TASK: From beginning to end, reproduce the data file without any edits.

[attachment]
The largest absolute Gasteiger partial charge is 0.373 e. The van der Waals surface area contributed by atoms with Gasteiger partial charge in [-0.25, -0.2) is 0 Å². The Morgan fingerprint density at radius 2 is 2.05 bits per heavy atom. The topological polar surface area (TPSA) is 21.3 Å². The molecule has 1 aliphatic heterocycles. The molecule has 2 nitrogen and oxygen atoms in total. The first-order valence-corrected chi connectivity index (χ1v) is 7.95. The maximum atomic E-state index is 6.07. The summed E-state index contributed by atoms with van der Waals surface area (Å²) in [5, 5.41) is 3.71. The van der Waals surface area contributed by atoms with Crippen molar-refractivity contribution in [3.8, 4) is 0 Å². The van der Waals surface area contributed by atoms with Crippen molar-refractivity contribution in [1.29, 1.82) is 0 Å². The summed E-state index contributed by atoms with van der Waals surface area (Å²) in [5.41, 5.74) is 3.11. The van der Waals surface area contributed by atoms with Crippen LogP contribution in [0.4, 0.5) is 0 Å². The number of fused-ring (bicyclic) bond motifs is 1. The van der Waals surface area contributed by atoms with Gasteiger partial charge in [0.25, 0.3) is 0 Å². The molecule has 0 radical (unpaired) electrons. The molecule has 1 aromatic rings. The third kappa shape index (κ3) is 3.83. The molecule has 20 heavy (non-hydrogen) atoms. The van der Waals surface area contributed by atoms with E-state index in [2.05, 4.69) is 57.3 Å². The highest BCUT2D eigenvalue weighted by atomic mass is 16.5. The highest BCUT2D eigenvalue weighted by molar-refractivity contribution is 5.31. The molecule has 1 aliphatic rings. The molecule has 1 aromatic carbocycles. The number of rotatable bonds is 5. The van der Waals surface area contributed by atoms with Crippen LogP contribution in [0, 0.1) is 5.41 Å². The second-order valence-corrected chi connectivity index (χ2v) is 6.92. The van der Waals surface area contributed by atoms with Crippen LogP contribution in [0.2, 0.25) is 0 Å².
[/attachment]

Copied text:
The largest absolute Gasteiger partial charge is 0.373 e. The van der Waals surface area contributed by atoms with Gasteiger partial charge in [-0.25, -0.2) is 0 Å². The Morgan fingerprint density at radius 2 is 2.05 bits per heavy atom. The topological polar surface area (TPSA) is 21.3 Å². The molecule has 1 aliphatic heterocycles. The molecule has 2 nitrogen and oxygen atoms in total. The first-order valence-corrected chi connectivity index (χ1v) is 7.95. The maximum atomic E-state index is 6.07. The summed E-state index contributed by atoms with van der Waals surface area (Å²) in [5, 5.41) is 3.71. The van der Waals surface area contributed by atoms with Crippen molar-refractivity contribution in [3.8, 4) is 0 Å². The van der Waals surface area contributed by atoms with Crippen molar-refractivity contribution in [1.29, 1.82) is 0 Å². The summed E-state index contributed by atoms with van der Waals surface area (Å²) in [5.41, 5.74) is 3.11. The van der Waals surface area contributed by atoms with Crippen LogP contribution in [0.4, 0.5) is 0 Å². The number of fused-ring (bicyclic) bond motifs is 1. The van der Waals surface area contributed by atoms with Gasteiger partial charge in [0.25, 0.3) is 0 Å². The molecule has 0 radical (unpaired) electrons. The molecule has 1 aromatic rings. The third kappa shape index (κ3) is 3.83. The molecule has 20 heavy (non-hydrogen) atoms. The van der Waals surface area contributed by atoms with E-state index in [2.05, 4.69) is 57.3 Å². The highest BCUT2D eigenvalue weighted by atomic mass is 16.5. The highest BCUT2D eigenvalue weighted by molar-refractivity contribution is 5.31. The molecule has 1 aliphatic rings. The molecule has 1 aromatic carbocycles. The number of rotatable bonds is 5. The van der Waals surface area contributed by atoms with Crippen LogP contribution in [0, 0.1) is 5.41 Å². The second-order valence-corrected chi connectivity index (χ2v) is 6.92. The van der Waals surface area contributed by atoms with Crippen LogP contribution in [0.2, 0.25) is 0 Å².